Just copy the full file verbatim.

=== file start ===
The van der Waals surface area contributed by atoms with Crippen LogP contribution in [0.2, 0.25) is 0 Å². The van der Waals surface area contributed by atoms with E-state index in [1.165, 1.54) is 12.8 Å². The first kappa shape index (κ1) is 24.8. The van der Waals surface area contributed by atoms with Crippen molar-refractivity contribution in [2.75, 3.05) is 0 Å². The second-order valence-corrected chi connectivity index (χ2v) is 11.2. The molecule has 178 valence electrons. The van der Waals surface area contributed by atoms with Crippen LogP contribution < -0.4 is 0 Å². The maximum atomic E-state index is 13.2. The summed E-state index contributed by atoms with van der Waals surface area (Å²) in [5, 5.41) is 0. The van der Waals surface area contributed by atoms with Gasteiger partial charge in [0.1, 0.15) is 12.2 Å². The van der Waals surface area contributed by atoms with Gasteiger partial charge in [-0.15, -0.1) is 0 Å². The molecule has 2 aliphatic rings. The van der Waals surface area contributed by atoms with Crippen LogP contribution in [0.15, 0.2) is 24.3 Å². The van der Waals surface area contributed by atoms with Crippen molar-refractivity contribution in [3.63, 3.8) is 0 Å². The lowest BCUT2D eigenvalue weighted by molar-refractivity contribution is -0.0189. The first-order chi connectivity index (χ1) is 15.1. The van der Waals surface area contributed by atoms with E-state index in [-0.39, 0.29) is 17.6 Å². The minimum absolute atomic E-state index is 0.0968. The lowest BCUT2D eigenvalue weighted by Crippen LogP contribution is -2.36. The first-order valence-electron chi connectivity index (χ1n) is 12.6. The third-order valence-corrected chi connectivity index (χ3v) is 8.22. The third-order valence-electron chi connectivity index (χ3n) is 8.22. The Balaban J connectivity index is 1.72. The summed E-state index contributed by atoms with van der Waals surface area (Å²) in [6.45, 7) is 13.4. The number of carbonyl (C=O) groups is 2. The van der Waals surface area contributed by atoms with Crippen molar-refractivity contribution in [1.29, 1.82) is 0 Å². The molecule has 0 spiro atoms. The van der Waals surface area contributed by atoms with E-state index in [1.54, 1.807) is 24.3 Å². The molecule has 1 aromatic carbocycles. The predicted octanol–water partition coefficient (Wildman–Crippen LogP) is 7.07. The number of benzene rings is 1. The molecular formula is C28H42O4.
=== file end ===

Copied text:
The van der Waals surface area contributed by atoms with Crippen LogP contribution in [0.2, 0.25) is 0 Å². The van der Waals surface area contributed by atoms with E-state index in [1.165, 1.54) is 12.8 Å². The first kappa shape index (κ1) is 24.8. The van der Waals surface area contributed by atoms with Crippen molar-refractivity contribution in [2.75, 3.05) is 0 Å². The second-order valence-corrected chi connectivity index (χ2v) is 11.2. The molecule has 178 valence electrons. The van der Waals surface area contributed by atoms with Crippen LogP contribution < -0.4 is 0 Å². The maximum atomic E-state index is 13.2. The summed E-state index contributed by atoms with van der Waals surface area (Å²) in [5, 5.41) is 0. The van der Waals surface area contributed by atoms with Gasteiger partial charge in [0.1, 0.15) is 12.2 Å². The van der Waals surface area contributed by atoms with Gasteiger partial charge in [-0.15, -0.1) is 0 Å². The molecule has 2 aliphatic rings. The van der Waals surface area contributed by atoms with Crippen LogP contribution in [0.15, 0.2) is 24.3 Å². The van der Waals surface area contributed by atoms with Crippen molar-refractivity contribution in [3.63, 3.8) is 0 Å². The lowest BCUT2D eigenvalue weighted by molar-refractivity contribution is -0.0189. The first-order chi connectivity index (χ1) is 15.1. The van der Waals surface area contributed by atoms with E-state index in [-0.39, 0.29) is 17.6 Å². The minimum absolute atomic E-state index is 0.0968. The lowest BCUT2D eigenvalue weighted by Crippen LogP contribution is -2.36. The first-order valence-electron chi connectivity index (χ1n) is 12.6. The third-order valence-corrected chi connectivity index (χ3v) is 8.22. The third-order valence-electron chi connectivity index (χ3n) is 8.22. The Balaban J connectivity index is 1.72. The summed E-state index contributed by atoms with van der Waals surface area (Å²) in [6.45, 7) is 13.4. The number of carbonyl (C=O) groups is 2. The van der Waals surface area contributed by atoms with Crippen molar-refractivity contribution in [1.29, 1.82) is 0 Å². The molecule has 0 spiro atoms. The van der Waals surface area contributed by atoms with E-state index in [1.54, 1.807) is 24.3 Å². The molecule has 1 aromatic carbocycles. The predicted octanol–water partition coefficient (Wildman–Crippen LogP) is 7.07. The number of benzene rings is 1. The molecular formula is C28H42O4.